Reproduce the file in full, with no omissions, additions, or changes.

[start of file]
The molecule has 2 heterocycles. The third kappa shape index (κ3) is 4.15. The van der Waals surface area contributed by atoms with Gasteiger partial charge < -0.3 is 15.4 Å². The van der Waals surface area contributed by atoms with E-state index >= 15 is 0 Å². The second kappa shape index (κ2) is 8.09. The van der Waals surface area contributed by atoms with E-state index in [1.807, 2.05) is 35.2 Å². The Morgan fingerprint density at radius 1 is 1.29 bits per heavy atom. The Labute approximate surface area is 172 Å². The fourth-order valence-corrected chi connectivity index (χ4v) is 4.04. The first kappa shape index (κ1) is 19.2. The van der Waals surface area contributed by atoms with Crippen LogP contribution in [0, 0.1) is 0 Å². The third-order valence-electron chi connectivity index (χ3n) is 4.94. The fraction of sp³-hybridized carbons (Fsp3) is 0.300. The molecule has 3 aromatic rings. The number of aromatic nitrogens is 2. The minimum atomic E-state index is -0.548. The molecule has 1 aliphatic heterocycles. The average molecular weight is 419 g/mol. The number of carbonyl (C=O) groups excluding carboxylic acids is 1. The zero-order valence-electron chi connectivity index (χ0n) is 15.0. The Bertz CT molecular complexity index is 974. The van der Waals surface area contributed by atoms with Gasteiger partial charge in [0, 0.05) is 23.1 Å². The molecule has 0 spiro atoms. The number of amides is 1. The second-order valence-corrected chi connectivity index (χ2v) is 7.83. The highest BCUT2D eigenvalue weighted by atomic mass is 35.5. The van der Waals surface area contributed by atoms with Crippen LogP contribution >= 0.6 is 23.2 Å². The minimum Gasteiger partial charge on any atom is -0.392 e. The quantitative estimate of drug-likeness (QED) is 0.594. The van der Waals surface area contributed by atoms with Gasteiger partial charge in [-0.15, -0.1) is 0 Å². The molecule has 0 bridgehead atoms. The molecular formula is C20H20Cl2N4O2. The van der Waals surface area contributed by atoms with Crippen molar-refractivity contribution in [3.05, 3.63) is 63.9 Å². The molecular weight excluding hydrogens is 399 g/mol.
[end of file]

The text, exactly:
The molecule has 2 heterocycles. The third kappa shape index (κ3) is 4.15. The van der Waals surface area contributed by atoms with Gasteiger partial charge < -0.3 is 15.4 Å². The van der Waals surface area contributed by atoms with E-state index >= 15 is 0 Å². The second kappa shape index (κ2) is 8.09. The van der Waals surface area contributed by atoms with E-state index in [1.807, 2.05) is 35.2 Å². The Morgan fingerprint density at radius 1 is 1.29 bits per heavy atom. The Labute approximate surface area is 172 Å². The fourth-order valence-corrected chi connectivity index (χ4v) is 4.04. The first kappa shape index (κ1) is 19.2. The van der Waals surface area contributed by atoms with Crippen LogP contribution in [0, 0.1) is 0 Å². The third-order valence-electron chi connectivity index (χ3n) is 4.94. The fraction of sp³-hybridized carbons (Fsp3) is 0.300. The molecule has 3 aromatic rings. The number of aromatic nitrogens is 2. The minimum atomic E-state index is -0.548. The molecule has 1 aliphatic heterocycles. The average molecular weight is 419 g/mol. The number of carbonyl (C=O) groups excluding carboxylic acids is 1. The zero-order valence-electron chi connectivity index (χ0n) is 15.0. The Bertz CT molecular complexity index is 974. The van der Waals surface area contributed by atoms with Gasteiger partial charge in [0, 0.05) is 23.1 Å². The molecule has 0 spiro atoms. The number of amides is 1. The second-order valence-corrected chi connectivity index (χ2v) is 7.83. The highest BCUT2D eigenvalue weighted by atomic mass is 35.5. The van der Waals surface area contributed by atoms with Crippen LogP contribution >= 0.6 is 23.2 Å². The minimum Gasteiger partial charge on any atom is -0.392 e. The quantitative estimate of drug-likeness (QED) is 0.594. The van der Waals surface area contributed by atoms with Gasteiger partial charge in [-0.15, -0.1) is 0 Å². The molecule has 0 bridgehead atoms. The molecular formula is C20H20Cl2N4O2. The van der Waals surface area contributed by atoms with Crippen molar-refractivity contribution in [3.05, 3.63) is 63.9 Å². The molecular weight excluding hydrogens is 399 g/mol.